Sango thanked the three girls—youkai girls, she reminded herself—and followed where the girl had pointed. Seeing those girls had been unsettling, because they had appeared so... human. If youkai could be blood-bound, then these girls could be, too. But if these girls could be blood-bound, what would stop humans from enslaving other humans? Only the fact that humans didn't have youki? But humans were ingenious, Sango mused darkly, and she was sure there could be some way to bind humans.

Sango found Miroku at near the rice fields. Funny, how she had never thought that youkai would eat rice. He stood in his usual purple robe, holding onto his staff and staring serenely over the bare fields waiting to be planted.

"Miroku," Sango greeted to his back as she approached him.

She saw Miroku jump, hesitate a little, and then turn around to face her. His expression was so pleasant that it made her want to throw something at him. Sometimes, she wondered if he was naturally cheerful or it was all a mask.

"Sango," Miroku replied. "It's a... surprise to see you here."

"I'll bet it is," Sango muttered under her breath, but made sure that it was loud enough for Miroku to hear. Then, she asked, "Well, do you want to tell me why you weren't at the wedding? Our wedding?"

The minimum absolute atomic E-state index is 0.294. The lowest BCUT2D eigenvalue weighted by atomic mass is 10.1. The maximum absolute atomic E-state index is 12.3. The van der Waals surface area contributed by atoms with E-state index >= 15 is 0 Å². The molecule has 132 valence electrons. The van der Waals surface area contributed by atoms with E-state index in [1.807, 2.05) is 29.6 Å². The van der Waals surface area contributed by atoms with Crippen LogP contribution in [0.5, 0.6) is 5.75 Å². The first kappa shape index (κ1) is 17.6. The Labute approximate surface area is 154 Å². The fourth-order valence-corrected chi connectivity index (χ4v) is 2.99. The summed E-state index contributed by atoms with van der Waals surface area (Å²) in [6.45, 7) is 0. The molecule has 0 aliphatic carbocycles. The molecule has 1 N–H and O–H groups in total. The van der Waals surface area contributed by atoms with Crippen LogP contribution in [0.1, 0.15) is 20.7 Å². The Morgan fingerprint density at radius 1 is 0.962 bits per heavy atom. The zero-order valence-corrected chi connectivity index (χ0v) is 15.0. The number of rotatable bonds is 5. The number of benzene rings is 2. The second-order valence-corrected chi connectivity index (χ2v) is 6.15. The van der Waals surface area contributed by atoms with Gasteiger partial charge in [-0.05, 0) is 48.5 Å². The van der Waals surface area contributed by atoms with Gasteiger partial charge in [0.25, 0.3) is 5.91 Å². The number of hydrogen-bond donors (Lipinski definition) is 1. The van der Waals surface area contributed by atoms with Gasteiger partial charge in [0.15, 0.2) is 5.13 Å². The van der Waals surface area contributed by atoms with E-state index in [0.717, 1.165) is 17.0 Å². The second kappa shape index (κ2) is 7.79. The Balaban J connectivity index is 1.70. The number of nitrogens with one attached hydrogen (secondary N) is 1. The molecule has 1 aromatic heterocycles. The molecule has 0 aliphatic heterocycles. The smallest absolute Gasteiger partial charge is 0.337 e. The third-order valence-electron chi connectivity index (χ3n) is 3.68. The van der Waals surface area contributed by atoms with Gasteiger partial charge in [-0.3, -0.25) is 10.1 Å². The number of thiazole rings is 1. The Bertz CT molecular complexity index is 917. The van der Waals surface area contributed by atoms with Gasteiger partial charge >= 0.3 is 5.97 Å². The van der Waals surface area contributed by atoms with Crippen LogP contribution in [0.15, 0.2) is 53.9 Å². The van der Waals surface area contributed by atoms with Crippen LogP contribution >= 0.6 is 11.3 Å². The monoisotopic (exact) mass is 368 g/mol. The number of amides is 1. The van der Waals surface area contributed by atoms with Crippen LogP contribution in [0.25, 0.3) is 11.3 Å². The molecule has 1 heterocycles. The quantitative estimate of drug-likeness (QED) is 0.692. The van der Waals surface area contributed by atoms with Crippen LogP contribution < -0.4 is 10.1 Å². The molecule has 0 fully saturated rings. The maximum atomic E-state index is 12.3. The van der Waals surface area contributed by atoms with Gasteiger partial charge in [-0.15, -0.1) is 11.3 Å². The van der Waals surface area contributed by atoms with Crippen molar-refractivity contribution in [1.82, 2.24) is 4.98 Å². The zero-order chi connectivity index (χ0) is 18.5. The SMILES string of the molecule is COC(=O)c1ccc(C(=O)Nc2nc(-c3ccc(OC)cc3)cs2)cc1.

Sango had been worried for him. She had thought that something awful had happened to him because she couldn't believe that he would voluntarily miss the wedding. Apparently, she hadn't known him as well as she thought because he was here, whole and well, and not there, where there should have been a wedding.

"I..." Miroku scratched his head as he kept the smile on his face and tried to think of a plausible excuse. "I'm... I was..."

"Distracted," Sango filled in for him. "I know. I saw those youkai girls, too."

"Sango," Miroku tried to placate. "Don't be like this."

"Don't be like what?" Sango found herself shouting despite her plan to talk it out. But she had trusted him, and now he was here. Frolicking with insipid youkai girls. "Don't be upset that the groom didn't show up for my wedding? Or don't be upset that you are here flirting with other girls? Well, you know what? I can tell already what kind of marriage we would have had and I'm glad that we weren't married."

"Sango..." Miroku tried to interject as she took a breath.

She plowed right through, though. "You want to sleep with someone? You want to have that precious heir? Well, that Yoko girl was perfectly willing to elope with you. Marry her! Have your heir with her! Though I don't know what you would give the child."

Miroku shook his head. "Nothing good," he answered quietly.

Sango had run out of things to say. So she glared at him belligerently. "Well?" she demanded. "Aren't you going to give me an explanation?"